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Jaws (Widescreen Anniversary Collector's Edition)

Steven Spielberg's 1975 adventure thriller about three men who must hunt down a maneating Great White shark.

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Universal 25th Anniversary Collector's Edition DVD review

  • Jul 5, 2011
  • by
I needn't evaluate the merits of the first great summer blockbuster; Jaws is a tremendous film, far superior to most of the extravagant productions that Hollywood studios produce for general audiences these days. I'm happy to see that this edition looks and sounds so good. Its print is clean, but by no discharge of grain - it looks like film, and not as though it were shot yesterday. Colors are vibrant and the contrast is distinguished by those lovely natural hues that only good film stock can reproduce. The soundtrack is fine, also: I played this through tiny television speakers, my estimable stereo and a friend's absurdly expensive surround sound array, and it sounds great on all.

The ominous expanse of the ocean - and the clanging buoy that marks the location of the story's first feeding - serve as the background of the main menu. Scene selections via menu are what you'd expect, nothing more or less. Captions for the hearing impaired are available in English, as are French subtitles. However, no Spanish subtitles are available, which seems a rather severe omission in my opinion.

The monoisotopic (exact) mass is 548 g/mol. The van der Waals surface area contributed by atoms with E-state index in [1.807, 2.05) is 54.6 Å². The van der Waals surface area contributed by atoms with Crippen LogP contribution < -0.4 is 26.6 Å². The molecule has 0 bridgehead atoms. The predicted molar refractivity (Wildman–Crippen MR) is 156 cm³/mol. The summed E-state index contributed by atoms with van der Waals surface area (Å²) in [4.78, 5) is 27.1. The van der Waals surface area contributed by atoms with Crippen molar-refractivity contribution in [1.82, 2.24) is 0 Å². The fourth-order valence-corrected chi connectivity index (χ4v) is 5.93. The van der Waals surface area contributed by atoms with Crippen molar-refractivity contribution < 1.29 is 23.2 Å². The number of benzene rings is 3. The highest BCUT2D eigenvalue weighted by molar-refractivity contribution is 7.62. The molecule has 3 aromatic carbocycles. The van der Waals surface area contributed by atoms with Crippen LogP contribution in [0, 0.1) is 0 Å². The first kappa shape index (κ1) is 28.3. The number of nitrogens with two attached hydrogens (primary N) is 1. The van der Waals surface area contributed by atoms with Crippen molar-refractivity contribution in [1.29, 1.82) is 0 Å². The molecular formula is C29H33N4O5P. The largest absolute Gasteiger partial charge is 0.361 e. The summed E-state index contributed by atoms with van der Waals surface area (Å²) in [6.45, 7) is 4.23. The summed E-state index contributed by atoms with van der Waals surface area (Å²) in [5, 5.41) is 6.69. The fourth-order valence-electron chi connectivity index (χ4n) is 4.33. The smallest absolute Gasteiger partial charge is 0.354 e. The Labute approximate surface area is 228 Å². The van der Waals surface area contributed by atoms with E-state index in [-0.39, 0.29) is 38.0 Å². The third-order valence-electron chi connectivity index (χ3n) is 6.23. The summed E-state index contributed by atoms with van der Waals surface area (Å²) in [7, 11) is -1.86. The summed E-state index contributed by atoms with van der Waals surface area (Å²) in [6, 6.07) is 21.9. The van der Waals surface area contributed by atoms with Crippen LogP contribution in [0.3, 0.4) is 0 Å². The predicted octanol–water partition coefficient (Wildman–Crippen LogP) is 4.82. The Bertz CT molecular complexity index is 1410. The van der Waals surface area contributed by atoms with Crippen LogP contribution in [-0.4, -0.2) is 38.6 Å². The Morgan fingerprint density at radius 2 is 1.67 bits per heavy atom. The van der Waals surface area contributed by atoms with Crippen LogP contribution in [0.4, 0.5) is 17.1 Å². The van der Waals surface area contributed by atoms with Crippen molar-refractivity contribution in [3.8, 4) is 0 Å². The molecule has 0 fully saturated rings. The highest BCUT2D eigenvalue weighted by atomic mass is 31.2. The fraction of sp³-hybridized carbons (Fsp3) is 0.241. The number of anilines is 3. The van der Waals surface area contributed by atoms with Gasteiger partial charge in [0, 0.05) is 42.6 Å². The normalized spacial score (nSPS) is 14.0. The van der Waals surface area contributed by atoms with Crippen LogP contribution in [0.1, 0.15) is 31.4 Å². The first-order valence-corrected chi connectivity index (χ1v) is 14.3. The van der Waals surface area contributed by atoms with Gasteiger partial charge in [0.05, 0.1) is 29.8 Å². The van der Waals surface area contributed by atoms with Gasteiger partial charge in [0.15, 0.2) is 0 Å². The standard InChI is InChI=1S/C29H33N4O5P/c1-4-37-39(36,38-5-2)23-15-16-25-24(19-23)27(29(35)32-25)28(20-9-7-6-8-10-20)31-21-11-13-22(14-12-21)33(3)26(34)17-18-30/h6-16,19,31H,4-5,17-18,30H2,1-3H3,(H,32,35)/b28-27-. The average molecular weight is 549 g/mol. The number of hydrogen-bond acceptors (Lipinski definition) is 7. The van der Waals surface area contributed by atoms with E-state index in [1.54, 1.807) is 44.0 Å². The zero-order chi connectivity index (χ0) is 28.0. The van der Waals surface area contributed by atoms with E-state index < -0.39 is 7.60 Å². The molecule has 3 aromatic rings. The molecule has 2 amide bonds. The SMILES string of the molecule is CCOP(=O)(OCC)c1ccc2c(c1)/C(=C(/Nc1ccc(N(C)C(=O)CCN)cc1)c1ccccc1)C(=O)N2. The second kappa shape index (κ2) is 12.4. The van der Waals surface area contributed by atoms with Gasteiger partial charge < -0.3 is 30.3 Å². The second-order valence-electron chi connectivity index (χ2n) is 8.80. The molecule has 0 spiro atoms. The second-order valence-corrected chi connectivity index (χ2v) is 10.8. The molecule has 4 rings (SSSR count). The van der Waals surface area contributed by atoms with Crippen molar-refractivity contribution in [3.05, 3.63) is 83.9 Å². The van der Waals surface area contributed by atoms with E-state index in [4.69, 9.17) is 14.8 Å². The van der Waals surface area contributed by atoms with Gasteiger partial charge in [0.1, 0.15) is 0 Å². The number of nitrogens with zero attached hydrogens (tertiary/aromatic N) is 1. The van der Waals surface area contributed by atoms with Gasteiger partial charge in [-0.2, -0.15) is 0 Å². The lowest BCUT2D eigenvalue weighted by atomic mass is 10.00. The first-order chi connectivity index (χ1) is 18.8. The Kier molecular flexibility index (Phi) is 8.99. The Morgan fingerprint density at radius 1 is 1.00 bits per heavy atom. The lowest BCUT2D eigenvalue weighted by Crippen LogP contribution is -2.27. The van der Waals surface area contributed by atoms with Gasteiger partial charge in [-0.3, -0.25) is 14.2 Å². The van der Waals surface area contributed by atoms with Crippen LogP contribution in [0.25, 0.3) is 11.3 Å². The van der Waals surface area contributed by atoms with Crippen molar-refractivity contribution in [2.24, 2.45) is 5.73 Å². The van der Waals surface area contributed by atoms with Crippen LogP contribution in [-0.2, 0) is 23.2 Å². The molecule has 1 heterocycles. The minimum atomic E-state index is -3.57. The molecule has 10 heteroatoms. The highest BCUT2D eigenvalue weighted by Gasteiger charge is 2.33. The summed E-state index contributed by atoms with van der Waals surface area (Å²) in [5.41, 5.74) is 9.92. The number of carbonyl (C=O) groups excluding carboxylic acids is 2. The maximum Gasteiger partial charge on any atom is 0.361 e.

Spotlight on Location featurettes are produced for inclusion on many of Universal's DVDs, but they're rarely as long or detailed as this one. Interviews with the principle cast and crew, exclusive footage of deleted scenes and a wealth of photographs all yield more than a few intriguing stories pertaining to Benchley's book, the trials involved with the film's grueling and technically demanding shoot and its record-breaking reception. One of the most interesting aspects of the screenwriting process involved Quint's unforgettable U.S.S. Indianapolis monologue, which was first scripted by Howard Sackler as a short paragraph, extended by John Milius and finally revised extensively by Robert Shaw shortly before he performed it. I usually don't care for behind-the-scenes featurettes, but this one is so well-edited and provided so much substantial information that I found myself enjoying it.